How Do Individual Donors Address Gender Issues In Their Policy, Programming, and Financing?

Published: January 2009

This document presents how donors, both individually and collectively, have made numerous commitments to advance gender equality through their official development assistance (ODA). For instance, the European Commission (EC) has acknowledged that gender equality is a fundamental human right and instrumental to achieving the MDGs. The research conducted under the EC/UNIFEM programme ?Integrating Gender Responsive Budgeting into the Aid Effectiveness Agenda' assessed to what extent some of these gender equality commitments had been put into practice. In addition to the EC, the research covered another major donor in each of the ten countries. This brief presents examples of how donors addressed gender equality concerns in their aid management practices and instruments in the select countries. It is important to note that these are not necessarily representative of donor practices beyond the countries covered in the study.

Key Findings

  • In the recent Accra Agenda for Action (AAA), donors made a commitment to ensure that their policies address issues of gender equality in a more systematic and coherent way.
  • Most country strategies refer to gender equality as a cross-cutting issue that needs to be mainstreamed into all areas of support.
  • Donor support to gender-equality interventions is mainly channelled through national women's machineries or NGOs.
  • In the countries reviewed, donors tended to support gender-equality related interventions in sector programmes in the traditional soft' sectors, such as education and health.
  • In most of the countries, donors supported non-governmental organisations (NGOs) that conducted gender equality-related work.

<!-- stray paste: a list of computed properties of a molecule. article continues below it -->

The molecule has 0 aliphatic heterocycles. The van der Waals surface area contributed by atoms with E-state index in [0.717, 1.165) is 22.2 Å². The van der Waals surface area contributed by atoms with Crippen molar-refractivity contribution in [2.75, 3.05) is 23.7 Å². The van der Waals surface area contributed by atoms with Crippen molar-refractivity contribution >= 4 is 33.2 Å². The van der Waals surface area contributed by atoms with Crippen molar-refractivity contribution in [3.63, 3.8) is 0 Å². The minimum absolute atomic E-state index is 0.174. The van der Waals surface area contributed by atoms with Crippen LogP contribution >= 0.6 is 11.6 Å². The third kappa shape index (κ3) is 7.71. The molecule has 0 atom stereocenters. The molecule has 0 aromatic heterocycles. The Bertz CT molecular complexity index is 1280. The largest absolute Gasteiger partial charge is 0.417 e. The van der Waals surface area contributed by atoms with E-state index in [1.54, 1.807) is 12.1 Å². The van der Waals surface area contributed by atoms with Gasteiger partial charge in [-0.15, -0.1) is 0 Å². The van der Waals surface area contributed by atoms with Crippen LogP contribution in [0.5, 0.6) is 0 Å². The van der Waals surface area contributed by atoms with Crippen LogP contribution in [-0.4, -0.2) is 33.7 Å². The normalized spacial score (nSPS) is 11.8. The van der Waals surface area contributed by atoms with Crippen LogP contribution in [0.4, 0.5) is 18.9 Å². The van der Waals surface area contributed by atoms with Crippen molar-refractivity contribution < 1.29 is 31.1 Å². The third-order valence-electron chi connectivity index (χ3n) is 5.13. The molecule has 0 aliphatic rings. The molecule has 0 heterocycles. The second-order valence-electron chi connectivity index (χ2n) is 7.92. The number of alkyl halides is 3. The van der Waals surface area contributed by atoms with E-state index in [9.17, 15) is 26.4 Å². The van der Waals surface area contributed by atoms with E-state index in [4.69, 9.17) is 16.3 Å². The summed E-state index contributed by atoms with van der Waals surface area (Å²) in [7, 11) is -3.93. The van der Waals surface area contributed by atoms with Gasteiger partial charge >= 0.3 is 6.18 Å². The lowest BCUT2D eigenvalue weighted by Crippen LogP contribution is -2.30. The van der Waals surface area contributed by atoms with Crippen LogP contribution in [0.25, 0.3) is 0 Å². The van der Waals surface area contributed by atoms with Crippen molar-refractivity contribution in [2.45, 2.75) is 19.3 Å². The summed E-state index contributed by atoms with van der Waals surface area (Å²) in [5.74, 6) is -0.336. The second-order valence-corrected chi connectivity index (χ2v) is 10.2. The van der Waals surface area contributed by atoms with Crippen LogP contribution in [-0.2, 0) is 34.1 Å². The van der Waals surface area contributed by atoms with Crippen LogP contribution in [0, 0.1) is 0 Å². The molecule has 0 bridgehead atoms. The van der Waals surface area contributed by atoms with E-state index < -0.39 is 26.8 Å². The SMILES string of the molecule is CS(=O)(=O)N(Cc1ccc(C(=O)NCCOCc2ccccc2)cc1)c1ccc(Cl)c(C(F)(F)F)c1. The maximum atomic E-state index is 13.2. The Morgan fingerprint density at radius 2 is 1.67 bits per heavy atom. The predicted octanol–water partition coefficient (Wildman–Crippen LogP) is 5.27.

• Donors, such as DFID, the World Bank, and Germany, are increasingly providing support to budget reform and public finance management (PFM) systems.
  • Only a few country reviews mentioned the use of specific gender-sensitive indicators, included in donor country strategy performance assessment frameworks (PAFs), which are used to monitor progress and determine how much funding donors will disburse.
  • Gender issues can be integrated into GBS disbursements through gendersensitive performance criteria or indicators in PAFs.
  • In the countries reviewed, donor agencies did not generally track their gender expenditures, or the gender impacts of programmes.
  • Most donor delegations in the review countries have staff members assigned as gender focal points (GFPs). However, these GFPs were not necessarily gender experts and typically worked on gender issues on a part-time basis.
  • Generally, donors did not address gender issues in their new aid modality (NAM) guidelines.

Publishers UN Women

Geographic Focus Africa (Central)-Rwanda, Africa (Eastern)-Ethiopia, Africa (Eastern)-Tanzania, Africa (Eastern)-Uganda, Africa (Northern)-Morocco, Africa (Southeastern)-Mozambique, Africa (Western)-Cameroon, Asia (Southeastern)-India, Asia (Southern)-Nepal, South America (Northwestern)-Peru

Funded by United Nations Development Fund for Women (UNIFEM)